PCI DSS 4.0: How to Become PCI Compliant
Originally published by TokenEx.
So the results from your latest audit are in, and it turns out your organization no longer meets the full requirements of the Payment Card Industry Data Security Standard—or even worse, you’ve just learned your previously out-of-scope network now is subject to more than 300 security controls, and you have no idea where to begin. Either one of those revelations is enough to ruin a day, but let’s focus on finding a PCI compliance solution.
To help, we’ve created a step-by-step guide for PCI compliance based on the Payment Card Industry Security Standards Council’s “Prioritized Approach to Pursue PCI DSS Compliance,” a useful document that recommends working toward six goals to help achieve PCI compliance. It’s designed to help organize a cohesive, incremental strategy that outlines a logical progression of milestones for addressing risks to cardholder data and your cardholder environment. These goals are as follows:
- Remove sensitive authentication data and limit data retention
- Protect network systems and be prepared to respond to a system breach
- Secure payment card applications
- Monitor and control access to your systems
- Protect stored cardholder data
- Finalize compliance efforts and ensure all controls are in place
In addition to the six goals for achieving PCI compliance, businesses should also know about the latest version 4.0 of the PCI Data Security Standard (PCI DSS), which we will discuss at the end of this article.
1. Remove sensitive authentication data and limit data retention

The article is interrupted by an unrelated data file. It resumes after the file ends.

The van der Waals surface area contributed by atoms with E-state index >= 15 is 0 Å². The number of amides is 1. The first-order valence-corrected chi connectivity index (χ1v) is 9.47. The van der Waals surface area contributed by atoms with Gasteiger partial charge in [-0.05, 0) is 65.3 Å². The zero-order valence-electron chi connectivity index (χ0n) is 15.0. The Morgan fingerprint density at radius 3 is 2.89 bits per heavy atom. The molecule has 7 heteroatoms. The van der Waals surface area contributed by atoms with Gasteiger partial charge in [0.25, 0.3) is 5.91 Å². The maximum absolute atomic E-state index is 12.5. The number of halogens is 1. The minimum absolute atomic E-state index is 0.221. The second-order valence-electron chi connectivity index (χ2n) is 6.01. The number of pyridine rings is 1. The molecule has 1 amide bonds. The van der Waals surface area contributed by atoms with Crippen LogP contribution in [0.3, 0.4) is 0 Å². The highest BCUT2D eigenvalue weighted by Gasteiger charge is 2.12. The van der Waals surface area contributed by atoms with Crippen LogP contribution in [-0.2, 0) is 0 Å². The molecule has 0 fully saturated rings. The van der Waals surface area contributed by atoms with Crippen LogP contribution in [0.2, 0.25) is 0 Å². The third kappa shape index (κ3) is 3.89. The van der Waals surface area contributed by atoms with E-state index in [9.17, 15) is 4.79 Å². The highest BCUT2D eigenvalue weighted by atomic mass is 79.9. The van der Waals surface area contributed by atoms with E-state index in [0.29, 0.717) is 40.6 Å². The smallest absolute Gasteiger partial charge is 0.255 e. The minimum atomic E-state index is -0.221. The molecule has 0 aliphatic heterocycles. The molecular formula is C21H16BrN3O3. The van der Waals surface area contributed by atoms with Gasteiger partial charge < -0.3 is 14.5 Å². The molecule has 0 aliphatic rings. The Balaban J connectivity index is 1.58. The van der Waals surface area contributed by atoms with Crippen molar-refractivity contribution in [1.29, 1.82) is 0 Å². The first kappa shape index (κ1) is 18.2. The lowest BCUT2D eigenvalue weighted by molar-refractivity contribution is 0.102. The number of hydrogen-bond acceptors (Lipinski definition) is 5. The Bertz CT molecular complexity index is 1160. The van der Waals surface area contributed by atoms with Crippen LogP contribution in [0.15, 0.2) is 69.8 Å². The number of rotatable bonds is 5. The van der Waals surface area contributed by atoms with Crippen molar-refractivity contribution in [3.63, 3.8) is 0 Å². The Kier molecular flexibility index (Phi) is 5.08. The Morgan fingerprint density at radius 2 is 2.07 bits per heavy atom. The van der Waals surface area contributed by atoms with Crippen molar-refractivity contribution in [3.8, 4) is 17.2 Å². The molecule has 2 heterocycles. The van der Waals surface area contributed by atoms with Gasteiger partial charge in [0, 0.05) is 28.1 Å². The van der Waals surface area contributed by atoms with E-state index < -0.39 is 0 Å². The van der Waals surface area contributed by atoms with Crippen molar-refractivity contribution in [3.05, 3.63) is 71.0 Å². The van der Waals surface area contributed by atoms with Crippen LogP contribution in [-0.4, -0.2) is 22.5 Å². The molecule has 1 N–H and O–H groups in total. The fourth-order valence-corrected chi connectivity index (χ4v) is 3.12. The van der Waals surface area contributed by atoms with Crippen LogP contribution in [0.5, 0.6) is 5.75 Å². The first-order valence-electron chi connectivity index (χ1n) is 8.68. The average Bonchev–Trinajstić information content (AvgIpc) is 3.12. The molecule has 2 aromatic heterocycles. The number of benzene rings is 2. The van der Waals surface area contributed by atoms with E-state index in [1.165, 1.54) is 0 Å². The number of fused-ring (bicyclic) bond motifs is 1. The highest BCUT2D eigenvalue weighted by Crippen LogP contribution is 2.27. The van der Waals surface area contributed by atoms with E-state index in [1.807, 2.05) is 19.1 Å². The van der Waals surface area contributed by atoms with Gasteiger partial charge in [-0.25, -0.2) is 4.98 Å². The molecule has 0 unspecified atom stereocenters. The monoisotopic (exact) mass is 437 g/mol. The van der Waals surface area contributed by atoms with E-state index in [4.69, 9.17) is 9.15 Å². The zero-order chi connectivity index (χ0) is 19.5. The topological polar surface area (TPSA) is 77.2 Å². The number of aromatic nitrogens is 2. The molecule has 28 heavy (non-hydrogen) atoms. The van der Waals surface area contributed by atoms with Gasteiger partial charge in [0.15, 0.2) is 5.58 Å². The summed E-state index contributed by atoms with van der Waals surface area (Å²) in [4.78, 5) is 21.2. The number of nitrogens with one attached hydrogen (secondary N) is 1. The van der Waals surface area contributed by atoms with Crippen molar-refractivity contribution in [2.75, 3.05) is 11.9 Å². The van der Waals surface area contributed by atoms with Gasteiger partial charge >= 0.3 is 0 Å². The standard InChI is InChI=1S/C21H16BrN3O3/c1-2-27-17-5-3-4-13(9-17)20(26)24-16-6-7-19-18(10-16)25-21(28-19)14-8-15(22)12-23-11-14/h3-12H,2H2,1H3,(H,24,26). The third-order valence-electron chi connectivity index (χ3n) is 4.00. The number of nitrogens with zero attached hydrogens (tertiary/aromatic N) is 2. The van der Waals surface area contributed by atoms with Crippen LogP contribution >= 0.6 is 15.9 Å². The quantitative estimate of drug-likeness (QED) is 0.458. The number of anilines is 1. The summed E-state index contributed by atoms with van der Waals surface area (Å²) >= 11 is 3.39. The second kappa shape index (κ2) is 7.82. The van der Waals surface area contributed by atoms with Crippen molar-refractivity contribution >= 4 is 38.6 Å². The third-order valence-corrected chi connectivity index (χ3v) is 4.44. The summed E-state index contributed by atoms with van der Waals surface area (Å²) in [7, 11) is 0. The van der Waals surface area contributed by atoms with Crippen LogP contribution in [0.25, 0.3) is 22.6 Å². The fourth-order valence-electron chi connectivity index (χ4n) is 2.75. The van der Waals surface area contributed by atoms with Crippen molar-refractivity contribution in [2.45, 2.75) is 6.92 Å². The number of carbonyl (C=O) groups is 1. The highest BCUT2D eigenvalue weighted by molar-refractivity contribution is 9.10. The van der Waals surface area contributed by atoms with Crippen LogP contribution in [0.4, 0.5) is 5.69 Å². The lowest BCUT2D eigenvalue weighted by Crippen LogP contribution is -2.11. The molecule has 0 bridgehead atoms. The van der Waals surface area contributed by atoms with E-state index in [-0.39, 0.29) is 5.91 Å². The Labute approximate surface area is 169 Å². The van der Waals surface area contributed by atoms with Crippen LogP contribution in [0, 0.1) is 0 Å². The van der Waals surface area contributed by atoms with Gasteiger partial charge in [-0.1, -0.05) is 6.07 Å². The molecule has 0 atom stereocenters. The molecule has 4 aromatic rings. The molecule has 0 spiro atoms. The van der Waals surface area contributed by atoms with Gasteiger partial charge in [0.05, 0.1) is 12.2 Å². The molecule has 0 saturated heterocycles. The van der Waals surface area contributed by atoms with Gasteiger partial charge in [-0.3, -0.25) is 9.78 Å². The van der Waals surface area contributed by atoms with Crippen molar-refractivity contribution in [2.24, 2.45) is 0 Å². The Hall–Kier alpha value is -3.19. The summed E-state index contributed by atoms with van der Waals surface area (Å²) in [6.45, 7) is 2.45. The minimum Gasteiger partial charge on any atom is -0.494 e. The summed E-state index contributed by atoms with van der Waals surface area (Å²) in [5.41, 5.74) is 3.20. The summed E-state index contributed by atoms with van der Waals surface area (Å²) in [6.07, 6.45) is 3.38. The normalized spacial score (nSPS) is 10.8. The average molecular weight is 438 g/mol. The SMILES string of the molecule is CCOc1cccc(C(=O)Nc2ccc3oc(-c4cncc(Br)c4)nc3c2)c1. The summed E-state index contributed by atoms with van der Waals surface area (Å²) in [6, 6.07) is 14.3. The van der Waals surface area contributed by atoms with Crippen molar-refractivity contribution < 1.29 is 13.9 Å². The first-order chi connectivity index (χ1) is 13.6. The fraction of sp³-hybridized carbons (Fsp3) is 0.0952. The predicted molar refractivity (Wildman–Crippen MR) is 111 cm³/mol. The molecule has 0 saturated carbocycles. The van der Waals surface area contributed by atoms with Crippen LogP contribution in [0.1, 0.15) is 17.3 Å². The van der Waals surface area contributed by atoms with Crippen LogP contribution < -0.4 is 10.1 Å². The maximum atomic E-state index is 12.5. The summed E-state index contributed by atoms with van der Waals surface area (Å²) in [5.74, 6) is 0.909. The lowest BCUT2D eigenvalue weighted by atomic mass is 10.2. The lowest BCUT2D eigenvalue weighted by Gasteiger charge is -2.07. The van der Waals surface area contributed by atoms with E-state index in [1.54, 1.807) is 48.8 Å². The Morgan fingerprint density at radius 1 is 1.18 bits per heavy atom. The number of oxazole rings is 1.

This initial step is designed to reduce the impact of a breach. By removing sensitive data from your internal systems, a breach of your environment would reveal no sensitive information. A good rule of thumb here is never to store anything you don’t absolutely need. The less data you’re responsible for protecting, the better.
Applicable controls: 1.1.2, 1.1.3, 3.1, 3.2, 3.2.1, 3.2.2, 3.2.3, 9.8.1, 9.8.2, 12.2
2. Protect network systems and be prepared to respond to a system breach
The second step involves restricting access to and hardening the security of access points commonly exploited during breaches. Additionally, in the event that a breach does occur, you’ll want to have a detailed process in place for responding.
Applicable controls: 1.1.4, 1.1.6, 1.2.1, 1.2.2, 1.2.3, 1.3.1, 1.3.2, 1.3.3, 1.3.4, 1.3.5, 1.3.6, 1.3.7, 1.4, 1.5, 2.1, 2.1.1, 2.2.3, 2.3, 2.4, 2.5, 4.1, 4.1.1, 4.2, 4.3, 5.1, 5.1.1, 5.1.2, 5.2, 5.3, 5.4, 8.1.1, 8.1.2, 8.1.3, 8.1.4, 8.1.5, 8.1.6, 8.1.7, 8.1.8, 8.2, 8.2.1, 8.2.2, 8.2.3, 8.2.4, 8.2.5, 8.2.6, 8.3.1, 8.3.2., 8.5.1, 9.1, 9.1.1, 9.1.2, 9.1.3, 9.3, 9.9.1, 9.9.2, 9.9.3, 11.1.2, 11.2, 11.2.1, 11.2.2, 11.2.3, 11.3, 11.3.1, 11.3.2, 11.3.3, 11.3.4, 126.96.36.199, 11.4, 12.5.3, 12.8, 12.8.1, 12.8.2, 12.8.3, 12.8.4, 12.8.5, 12.9, 12.10.1, 12.10.2, 12.10.3, 12.10.4, 12.10.5, 12.10.6, A2.1, A2.2, A2.3
3. Secure payment card applications
Step 3 addresses controls for elements related to payment applications and the security of those applications themselves. Like Step 2, the idea here is to defend against a potential breach by strengthening commonly targeted areas to prevent them from becoming compromised.
Applicable controls: 2.2, 2.2.1, 2.2.2, 2.2.4, 2.2.5, 2.6, 6.1, 6.2, 6.3, 6.3.1, 6.3.2, 6.4, 6.4.1, 6.4.2, 6.4.3, 6.4.4, 6.5, 6.5.1, 6.5.2, 6.5.3, 6.5.4, 6.5.5, 6.5.6, 6.5.7, 6.5.8, 6.5.9, 6.5.10, 6.6, 6.7, A1.1, A1.2, A1.3, A1.4
4. Monitor and control access to your systems